I don’t like Twitter

By Joe Moore

I don’t like Twitter. I know, I know, it’s the latest craze in shorthand communication on the Internet and by cell phone. And a bazillion people are joining ever hour. And you can “follow” your family and friends and famous people instantly.

But I don’t like it.

twitter Before I tell you why, let me explain what Twitter is for those that have been living in a mountain top monastery in Tibet and are excited that they are only now getting push button phones.

Twitter is a simple means of communicating between anyone and everyone. You type a description of what you’re doing right now such as what you had for breakfast, what color you painted your garage floor, what you thought of Adam on American Idol, whatever is on your mind, then share your tweet with your friends. Here’s the catch: you must deliver your message using 140 characters or less. The Twitter system sends your “tweet” to all your “followers” which are anyone that signed up on Twitter and then chose to “follow” you. And you get to see the tweets of those that you are following.

Twitter relies on cell phones for much of its interaction hence the 140-character rule. That’s about the limit of most mobile phone text messages. You also get your own special webpage to post your tweets and see the tweets of those you’re following.

The goal of Twitter is to make it easy for you and other tweeters to post and update their status from anywhere, anytime. So like their coffee in the morning, many tweeters post their first tweet while waiting for their Chock Full O’ Nuts to finish brewing. And there’s a lot of tweeters who make it a point to wish everyone goodnight as the head off to Dream Weaver Land. In between wakeup and lights out, you’re bound to read rants, raves, rehashes, relishes, and restaurant recommendations along with every other activity in a tweeter’s life.

There’s a Twitter-style shorthand—not quite as BFF-cryptic as cell phone text messaging, but almost. It takes a bit of getting used to, but you catch on quickly. And because you are limited to 140 characters, it’s created a cottage industry for long-character URL conversion to short-form at sites like TinyURL. That way, if you want to include a link in your tweet to some cool website, you can convert the address to a shorter form that saves on characters.

There are a couple of things you need to know before you start twittering. The system seems to crash often. This is because another bazillion members just signed up. So you’ll get errors and strange page configurations throughout the day. In order to see the latest tweets, you have to “refresh” your browser window. This gets old fast. And then there’s the question, If someone follows you, should you follow them back? If you don’t, is that considered an insult? You can also “unfollow” someone. This of course is the ultimate punch in the gut to your estranged followee. Tough love.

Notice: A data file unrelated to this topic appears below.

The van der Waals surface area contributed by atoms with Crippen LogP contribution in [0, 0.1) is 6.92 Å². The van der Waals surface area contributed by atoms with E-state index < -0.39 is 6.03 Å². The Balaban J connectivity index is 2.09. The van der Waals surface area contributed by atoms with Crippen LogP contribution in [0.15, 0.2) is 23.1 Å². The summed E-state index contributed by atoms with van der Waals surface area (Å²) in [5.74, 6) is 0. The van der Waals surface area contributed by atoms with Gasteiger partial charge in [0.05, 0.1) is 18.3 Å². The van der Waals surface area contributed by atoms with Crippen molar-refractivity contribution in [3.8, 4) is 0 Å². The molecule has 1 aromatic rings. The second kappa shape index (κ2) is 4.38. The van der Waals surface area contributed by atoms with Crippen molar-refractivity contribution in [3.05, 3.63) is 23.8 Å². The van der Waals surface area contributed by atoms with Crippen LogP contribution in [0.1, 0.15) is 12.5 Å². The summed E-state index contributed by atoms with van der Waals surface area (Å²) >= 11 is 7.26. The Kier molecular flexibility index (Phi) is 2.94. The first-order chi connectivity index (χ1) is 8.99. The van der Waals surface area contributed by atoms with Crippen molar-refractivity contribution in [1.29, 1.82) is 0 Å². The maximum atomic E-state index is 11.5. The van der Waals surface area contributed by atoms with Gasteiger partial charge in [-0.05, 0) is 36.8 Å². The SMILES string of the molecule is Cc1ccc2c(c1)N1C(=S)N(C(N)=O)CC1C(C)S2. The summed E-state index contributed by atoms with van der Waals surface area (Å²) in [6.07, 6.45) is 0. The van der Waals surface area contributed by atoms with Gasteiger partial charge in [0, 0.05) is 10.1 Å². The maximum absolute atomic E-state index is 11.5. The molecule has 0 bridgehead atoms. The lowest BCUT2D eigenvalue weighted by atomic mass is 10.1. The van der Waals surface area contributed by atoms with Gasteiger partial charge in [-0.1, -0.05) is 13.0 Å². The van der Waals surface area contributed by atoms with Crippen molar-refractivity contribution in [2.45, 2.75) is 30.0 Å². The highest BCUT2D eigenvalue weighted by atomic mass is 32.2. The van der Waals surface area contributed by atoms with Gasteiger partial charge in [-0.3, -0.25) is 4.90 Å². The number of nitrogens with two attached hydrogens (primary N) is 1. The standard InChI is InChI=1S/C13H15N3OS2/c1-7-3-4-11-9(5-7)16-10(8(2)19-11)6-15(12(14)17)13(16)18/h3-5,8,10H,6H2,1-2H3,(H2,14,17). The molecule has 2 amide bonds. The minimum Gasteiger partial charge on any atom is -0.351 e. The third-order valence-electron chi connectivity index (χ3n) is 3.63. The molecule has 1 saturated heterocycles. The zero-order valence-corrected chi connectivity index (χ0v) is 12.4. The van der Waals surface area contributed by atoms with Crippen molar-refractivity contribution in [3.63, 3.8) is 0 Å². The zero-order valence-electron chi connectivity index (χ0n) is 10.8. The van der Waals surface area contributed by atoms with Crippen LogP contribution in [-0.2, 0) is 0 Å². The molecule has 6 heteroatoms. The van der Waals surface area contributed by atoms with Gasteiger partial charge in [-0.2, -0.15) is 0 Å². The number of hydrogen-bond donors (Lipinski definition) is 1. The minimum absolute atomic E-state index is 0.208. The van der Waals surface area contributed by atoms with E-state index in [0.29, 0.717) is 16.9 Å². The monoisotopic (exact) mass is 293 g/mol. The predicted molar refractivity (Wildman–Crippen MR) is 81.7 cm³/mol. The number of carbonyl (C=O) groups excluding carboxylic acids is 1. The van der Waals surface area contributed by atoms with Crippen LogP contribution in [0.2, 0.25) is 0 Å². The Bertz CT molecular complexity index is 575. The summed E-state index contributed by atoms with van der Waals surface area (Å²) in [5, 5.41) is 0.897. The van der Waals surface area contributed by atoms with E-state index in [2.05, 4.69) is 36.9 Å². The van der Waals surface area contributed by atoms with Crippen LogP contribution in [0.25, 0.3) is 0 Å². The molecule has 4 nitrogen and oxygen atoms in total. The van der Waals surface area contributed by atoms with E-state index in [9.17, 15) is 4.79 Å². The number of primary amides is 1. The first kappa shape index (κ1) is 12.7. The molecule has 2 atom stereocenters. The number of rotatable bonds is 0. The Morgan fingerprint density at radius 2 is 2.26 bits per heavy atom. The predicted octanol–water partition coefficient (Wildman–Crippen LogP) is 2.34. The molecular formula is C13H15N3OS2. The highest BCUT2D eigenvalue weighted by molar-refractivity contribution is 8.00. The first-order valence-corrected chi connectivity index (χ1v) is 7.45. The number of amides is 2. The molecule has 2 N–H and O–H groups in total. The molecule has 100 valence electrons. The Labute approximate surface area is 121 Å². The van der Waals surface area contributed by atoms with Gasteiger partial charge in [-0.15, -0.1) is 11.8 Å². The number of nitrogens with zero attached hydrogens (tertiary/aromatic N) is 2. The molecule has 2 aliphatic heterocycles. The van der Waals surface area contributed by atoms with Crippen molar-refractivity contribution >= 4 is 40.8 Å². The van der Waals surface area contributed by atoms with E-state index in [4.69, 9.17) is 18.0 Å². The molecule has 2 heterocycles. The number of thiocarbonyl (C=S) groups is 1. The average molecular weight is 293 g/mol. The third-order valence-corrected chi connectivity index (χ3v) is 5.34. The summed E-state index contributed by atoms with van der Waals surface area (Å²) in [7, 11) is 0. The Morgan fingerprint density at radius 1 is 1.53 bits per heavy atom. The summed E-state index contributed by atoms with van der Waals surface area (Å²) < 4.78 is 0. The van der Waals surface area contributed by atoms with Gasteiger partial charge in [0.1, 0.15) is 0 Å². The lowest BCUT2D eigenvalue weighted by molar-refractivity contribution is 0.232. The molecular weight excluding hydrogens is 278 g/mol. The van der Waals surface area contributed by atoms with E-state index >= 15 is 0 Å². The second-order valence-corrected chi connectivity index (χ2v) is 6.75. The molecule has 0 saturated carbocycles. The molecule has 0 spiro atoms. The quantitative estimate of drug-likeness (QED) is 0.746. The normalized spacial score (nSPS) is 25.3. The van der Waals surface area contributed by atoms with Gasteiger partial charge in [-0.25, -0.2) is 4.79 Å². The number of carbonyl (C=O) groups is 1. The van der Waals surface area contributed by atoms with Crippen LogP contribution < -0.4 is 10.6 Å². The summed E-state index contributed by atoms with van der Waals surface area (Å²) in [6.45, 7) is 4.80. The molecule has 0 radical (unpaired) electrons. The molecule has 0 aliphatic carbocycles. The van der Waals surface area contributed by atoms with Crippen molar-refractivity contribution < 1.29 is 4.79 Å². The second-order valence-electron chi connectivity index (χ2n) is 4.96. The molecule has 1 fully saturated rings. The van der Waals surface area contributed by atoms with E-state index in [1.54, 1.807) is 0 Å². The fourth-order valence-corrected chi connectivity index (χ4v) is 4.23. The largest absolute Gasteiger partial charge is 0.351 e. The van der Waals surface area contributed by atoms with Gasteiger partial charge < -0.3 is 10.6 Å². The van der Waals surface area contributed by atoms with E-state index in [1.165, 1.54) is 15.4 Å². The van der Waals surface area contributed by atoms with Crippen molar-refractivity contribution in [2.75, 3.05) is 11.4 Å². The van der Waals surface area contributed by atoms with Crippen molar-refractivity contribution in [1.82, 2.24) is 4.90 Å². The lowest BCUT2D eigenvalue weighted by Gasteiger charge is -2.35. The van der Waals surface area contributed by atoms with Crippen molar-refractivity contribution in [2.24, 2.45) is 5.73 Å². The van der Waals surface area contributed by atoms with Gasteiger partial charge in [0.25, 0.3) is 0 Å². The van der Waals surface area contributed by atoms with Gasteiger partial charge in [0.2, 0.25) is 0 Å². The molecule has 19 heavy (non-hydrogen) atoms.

So, why do I not like Twitter? Because it’s usually more interesting than anything I’m doing at any given time, and I don’t have the willpower to turn it off and get back to what I do: write books. I don’t like Twitter or the people who invented it or the people who follow me or the people I follow or the people that I will start following today. I have a lot more to say on this subject but I have to run update my Twitter status. Happy tweets!

How about you. Do you love Twitter or, like me, hate it? It is a way to fill in the gaps of your life or is it a total waste of time? Please limit your answer to 140 characters (or more).

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Coming up on our Kill Zone Guest Sundays, watch for blogs from Sandra Brown, Steve Berry, Robert Liparulo, Paul Kemprecos, Linda Fairstein, Oline Cogdill, James Scott Bell, and more.

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Building a Writer’s Platform

By Joe Moore

As the responsibility of marketing and promotion falls more and more on the shoulders of the author these days, one of the questions that agents and editors ask novelists is “What is your platform?” With the economy putting extra pressure on publishers, they expect writers to come to the game bringing a ready-made audience. They not only want but expect authors to already have established a fan base or at least a group of potential fans—and for new writers, this is BEFORE your book comes out. Even veteran, multi-book authors must have a solid, established platform. It’s part of the “new” business plan.

So what is a platform?

platform1 In a single word, your platform is your “brand”. Having a platform helps your relationship with your publisher, and it can assist you in selling more books.

So how do you establish or build your platform? The quickest way is to start with the Internet. Here are a couple of methods to begin nailing that platform together.

Website. There was a time when a website was only for the rich and famous. Those days are long gone. A writer without a website is about as logical as an author without a telephone. Outside of the bookstore, the author’s website is the “first impression” a potential reader gets of your brand. It’s truly a no-brainer. Your website is your billboard, your advertisement, your calling card. And the potential for delivering a creative message is only limited to your imagination. Essential elements on your website must include: a method for contacting you; a method for purchasing your book(s); a method for the press to gain information (digital press kit); an incentive to linger or return such as a contest or free sample chapters; a method to track your website traffic. Other considerations include continuity in your site colors and design that are in sync with your book covers or other branding elements, and a reasonable amount of interactivity such as a method of leaving comments or subscribing to newsletters and publication news.

Blogging. You obviously know about blogs or you won’t be visiting this one. A blog is an online method of expressing your thoughts with a means for visitors to leave a comment or opinion. As a writer, your blog will probably be about your writing, your books, or some other connection to your craft and career. Some authors like to venture away from their books and discuss other topics such as politics, religion, economics, etc. A word of warning: You’ve worked hard to establish and build your “brand”. Don’t blow it by pissing off your readers. At some point they just might reject your next thriller or mystery because they don’t agree with your position on unrelated issues. A blog can easily turn into a slippery slop.